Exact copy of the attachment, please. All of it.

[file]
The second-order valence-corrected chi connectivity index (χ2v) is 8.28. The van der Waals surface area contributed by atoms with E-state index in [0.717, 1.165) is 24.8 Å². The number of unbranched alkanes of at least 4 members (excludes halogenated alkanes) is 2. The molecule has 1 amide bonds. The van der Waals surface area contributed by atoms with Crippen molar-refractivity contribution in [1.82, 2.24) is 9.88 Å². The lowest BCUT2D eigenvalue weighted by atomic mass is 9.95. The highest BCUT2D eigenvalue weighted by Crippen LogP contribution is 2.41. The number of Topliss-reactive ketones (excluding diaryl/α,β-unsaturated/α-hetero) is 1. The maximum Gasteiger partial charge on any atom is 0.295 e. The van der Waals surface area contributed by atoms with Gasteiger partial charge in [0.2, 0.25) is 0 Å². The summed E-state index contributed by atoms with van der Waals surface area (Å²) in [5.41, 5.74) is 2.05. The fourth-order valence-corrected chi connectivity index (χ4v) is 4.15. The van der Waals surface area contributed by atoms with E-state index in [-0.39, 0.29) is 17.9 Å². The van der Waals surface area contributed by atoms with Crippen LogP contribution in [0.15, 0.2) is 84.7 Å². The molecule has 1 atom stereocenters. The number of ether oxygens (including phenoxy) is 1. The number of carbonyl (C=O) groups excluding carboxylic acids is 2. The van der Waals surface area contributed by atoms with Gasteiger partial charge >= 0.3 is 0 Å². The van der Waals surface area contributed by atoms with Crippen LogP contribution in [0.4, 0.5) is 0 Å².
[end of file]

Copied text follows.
The second-order valence-corrected chi connectivity index (χ2v) is 8.28. The van der Waals surface area contributed by atoms with E-state index in [0.717, 1.165) is 24.8 Å². The number of unbranched alkanes of at least 4 members (excludes halogenated alkanes) is 2. The molecule has 1 amide bonds. The van der Waals surface area contributed by atoms with Crippen molar-refractivity contribution in [1.82, 2.24) is 9.88 Å². The lowest BCUT2D eigenvalue weighted by atomic mass is 9.95. The highest BCUT2D eigenvalue weighted by Crippen LogP contribution is 2.41. The number of Topliss-reactive ketones (excluding diaryl/α,β-unsaturated/α-hetero) is 1. The maximum Gasteiger partial charge on any atom is 0.295 e. The van der Waals surface area contributed by atoms with Gasteiger partial charge in [0.2, 0.25) is 0 Å². The summed E-state index contributed by atoms with van der Waals surface area (Å²) in [5.41, 5.74) is 2.05. The fourth-order valence-corrected chi connectivity index (χ4v) is 4.15. The van der Waals surface area contributed by atoms with E-state index in [-0.39, 0.29) is 17.9 Å². The van der Waals surface area contributed by atoms with Crippen LogP contribution in [0.15, 0.2) is 84.7 Å². The molecule has 1 atom stereocenters. The number of ether oxygens (including phenoxy) is 1. The number of carbonyl (C=O) groups excluding carboxylic acids is 2. The van der Waals surface area contributed by atoms with Gasteiger partial charge >= 0.3 is 0 Å². The van der Waals surface area contributed by atoms with Crippen LogP contribution in [0.4, 0.5) is 0 Å².